Today Show Describes the Internet in 1994 - Sounds Like a Twitter Description


Earlier this morning, Sabina sent this link to me as a "funny morning link" from It's a clip from The Today Show circa 1994, with the hosts asking each other "What is the Internet?" At that time, many of us were exploring chat rooms and pondering the crazy horror of never leaving the house again just in case ordering groceries online became a possibility.

What struck me about this clip was the helpless, yet fascinated attempts Bryant Gumbel and Katie Couric made at trying to define the Internet, and what the @ symbol means (when used in what is now known as an email address). A producer from behind the camera describes the Internet as a way to communicate, a giant bulletin board. Bryant goes on to explain how the Internet helped people communicate during a recent 1994 CA earthquake, especially after the phone lines went dead.

Sound familiar? Yes. During almost every uprising or revolution that takes place now days, people communicate and coordinate over the Internet, via Twitter. One of the early examples was protests in Iraq in 2009 after President Mahmoud Ahmadinejad won re-election over opponent Mir Hossein Moussavi, and the people thought the election was rigged.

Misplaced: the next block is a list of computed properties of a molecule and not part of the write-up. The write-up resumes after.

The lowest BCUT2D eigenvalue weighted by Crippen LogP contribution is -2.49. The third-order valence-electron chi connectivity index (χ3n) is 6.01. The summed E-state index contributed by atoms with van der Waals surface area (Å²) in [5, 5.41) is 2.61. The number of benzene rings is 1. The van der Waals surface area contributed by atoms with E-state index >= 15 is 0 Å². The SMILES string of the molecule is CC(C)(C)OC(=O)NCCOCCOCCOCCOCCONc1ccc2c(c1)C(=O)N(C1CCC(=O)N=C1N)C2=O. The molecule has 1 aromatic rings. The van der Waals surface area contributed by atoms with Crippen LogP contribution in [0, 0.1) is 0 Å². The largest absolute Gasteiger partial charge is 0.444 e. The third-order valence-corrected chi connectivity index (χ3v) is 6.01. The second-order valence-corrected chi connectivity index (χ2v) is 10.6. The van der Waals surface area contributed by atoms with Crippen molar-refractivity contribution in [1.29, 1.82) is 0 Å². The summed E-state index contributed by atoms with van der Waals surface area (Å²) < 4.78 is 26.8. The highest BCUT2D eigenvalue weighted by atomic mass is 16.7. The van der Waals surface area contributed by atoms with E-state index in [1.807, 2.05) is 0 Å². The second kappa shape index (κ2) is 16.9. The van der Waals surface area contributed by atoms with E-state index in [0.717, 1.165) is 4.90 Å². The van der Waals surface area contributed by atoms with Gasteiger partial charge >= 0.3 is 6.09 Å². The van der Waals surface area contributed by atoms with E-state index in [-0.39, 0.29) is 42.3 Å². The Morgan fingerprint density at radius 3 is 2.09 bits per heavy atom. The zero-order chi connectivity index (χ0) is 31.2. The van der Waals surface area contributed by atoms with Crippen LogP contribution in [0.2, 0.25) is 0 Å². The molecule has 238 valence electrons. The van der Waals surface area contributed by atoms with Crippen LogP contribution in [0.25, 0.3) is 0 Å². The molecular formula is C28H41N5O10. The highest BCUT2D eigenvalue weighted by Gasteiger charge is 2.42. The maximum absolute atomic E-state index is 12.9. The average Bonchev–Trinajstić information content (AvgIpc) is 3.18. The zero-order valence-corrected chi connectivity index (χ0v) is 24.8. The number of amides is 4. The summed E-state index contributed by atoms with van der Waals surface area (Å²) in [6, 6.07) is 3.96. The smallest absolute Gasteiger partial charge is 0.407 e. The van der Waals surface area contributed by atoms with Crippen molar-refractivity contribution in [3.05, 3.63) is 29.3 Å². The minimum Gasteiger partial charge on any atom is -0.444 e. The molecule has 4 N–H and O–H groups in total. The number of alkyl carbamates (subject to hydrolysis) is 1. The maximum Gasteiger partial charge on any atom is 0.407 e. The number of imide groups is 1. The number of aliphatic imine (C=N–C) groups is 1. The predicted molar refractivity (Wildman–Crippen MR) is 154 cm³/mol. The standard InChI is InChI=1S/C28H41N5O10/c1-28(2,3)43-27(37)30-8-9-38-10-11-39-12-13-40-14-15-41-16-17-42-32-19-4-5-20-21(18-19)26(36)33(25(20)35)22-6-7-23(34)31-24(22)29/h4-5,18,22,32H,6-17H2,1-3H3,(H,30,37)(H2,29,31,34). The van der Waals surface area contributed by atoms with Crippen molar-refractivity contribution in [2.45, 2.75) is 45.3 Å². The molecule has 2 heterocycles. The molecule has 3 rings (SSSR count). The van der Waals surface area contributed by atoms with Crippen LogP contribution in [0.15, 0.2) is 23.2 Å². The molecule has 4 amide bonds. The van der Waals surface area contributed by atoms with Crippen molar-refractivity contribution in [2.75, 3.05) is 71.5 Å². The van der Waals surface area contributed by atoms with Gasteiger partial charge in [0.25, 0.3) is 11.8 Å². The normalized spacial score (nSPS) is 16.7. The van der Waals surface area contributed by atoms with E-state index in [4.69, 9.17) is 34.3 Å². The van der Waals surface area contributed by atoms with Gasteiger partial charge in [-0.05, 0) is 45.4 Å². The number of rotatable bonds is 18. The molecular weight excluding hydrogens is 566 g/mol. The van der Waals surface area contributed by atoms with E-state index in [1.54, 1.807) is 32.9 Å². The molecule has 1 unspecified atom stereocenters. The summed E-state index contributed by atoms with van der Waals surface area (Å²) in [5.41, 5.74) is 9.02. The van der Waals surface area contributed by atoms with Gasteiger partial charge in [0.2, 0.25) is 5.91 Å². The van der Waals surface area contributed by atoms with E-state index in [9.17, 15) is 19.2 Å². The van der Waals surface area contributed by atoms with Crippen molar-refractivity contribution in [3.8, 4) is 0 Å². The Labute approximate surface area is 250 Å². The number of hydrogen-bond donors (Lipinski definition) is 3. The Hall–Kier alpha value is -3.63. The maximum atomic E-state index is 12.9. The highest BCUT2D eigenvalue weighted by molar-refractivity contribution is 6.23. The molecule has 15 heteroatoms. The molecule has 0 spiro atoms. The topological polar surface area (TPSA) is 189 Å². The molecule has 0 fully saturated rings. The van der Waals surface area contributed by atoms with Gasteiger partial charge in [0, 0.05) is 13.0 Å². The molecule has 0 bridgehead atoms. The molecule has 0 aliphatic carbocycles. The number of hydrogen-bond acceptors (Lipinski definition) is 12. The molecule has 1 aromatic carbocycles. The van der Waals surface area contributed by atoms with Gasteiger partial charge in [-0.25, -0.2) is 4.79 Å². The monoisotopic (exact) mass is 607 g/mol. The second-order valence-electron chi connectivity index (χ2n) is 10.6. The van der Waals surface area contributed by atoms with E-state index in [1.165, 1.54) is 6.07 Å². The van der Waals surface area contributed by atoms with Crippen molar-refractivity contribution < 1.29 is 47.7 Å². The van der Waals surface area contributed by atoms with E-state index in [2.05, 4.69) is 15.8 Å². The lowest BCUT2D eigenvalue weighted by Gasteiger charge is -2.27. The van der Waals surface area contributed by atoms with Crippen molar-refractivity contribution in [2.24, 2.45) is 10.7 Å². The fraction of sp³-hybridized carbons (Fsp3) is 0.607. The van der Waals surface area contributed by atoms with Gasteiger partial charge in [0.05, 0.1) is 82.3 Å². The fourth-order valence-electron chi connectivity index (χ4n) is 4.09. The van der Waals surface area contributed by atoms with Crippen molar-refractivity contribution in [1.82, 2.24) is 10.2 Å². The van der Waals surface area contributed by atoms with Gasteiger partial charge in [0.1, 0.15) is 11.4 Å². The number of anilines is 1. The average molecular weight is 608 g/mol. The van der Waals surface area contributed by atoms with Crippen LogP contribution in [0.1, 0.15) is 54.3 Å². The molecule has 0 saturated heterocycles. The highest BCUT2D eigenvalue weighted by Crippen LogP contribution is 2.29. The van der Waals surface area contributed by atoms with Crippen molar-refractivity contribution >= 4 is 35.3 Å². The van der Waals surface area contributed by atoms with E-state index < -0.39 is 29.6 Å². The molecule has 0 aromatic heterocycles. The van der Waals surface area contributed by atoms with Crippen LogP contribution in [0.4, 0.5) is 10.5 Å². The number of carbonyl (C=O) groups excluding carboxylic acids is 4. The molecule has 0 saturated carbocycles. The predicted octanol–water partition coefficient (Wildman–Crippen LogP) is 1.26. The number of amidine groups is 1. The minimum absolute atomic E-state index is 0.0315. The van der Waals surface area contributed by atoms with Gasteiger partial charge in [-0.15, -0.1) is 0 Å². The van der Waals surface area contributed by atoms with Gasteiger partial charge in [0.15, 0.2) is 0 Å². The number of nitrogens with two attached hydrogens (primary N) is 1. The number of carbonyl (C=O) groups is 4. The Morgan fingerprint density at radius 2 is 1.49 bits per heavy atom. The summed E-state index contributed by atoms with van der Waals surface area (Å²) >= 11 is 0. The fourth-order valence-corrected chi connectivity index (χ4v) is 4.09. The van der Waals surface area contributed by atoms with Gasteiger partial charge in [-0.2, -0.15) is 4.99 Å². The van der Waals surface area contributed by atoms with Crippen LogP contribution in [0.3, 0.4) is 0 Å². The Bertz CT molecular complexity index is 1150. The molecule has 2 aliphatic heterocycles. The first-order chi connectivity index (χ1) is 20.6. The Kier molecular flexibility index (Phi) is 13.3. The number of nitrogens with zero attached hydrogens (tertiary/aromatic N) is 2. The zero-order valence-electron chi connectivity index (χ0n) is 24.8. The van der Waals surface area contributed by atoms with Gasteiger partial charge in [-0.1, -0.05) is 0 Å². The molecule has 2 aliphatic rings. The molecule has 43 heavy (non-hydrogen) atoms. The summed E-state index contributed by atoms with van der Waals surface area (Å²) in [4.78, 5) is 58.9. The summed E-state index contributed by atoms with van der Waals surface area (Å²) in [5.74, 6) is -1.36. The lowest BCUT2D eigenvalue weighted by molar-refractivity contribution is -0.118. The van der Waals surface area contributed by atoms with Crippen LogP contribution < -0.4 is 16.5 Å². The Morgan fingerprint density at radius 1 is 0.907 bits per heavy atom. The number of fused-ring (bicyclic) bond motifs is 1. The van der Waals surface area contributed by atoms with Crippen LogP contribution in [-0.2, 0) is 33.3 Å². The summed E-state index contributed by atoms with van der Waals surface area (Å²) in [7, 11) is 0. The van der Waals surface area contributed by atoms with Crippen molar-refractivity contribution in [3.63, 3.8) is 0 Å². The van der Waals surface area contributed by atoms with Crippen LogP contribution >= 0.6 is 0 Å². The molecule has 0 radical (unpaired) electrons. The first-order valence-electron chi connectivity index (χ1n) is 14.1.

The Today Show's attempts to understand the Internet and explain it reminded me of my first Twitter for Beginners Class, where business owners came together to learn what Twitter was and how they could use it. At that time, their number one question was: "What is the @ and what is the #"?" Not only that, but when I defined how those symbols were used, a mini revolt happened in the class because half of the class wanted to know technical how-to's, and the other couldn't get past the philosophical "Why" and needed to understand the purpose first.
Take a listen to this clip of the definition of the Internet, and see if you don't think it nearly identical to how people describe Twitter today.

Here is explaining Twitter in plain English: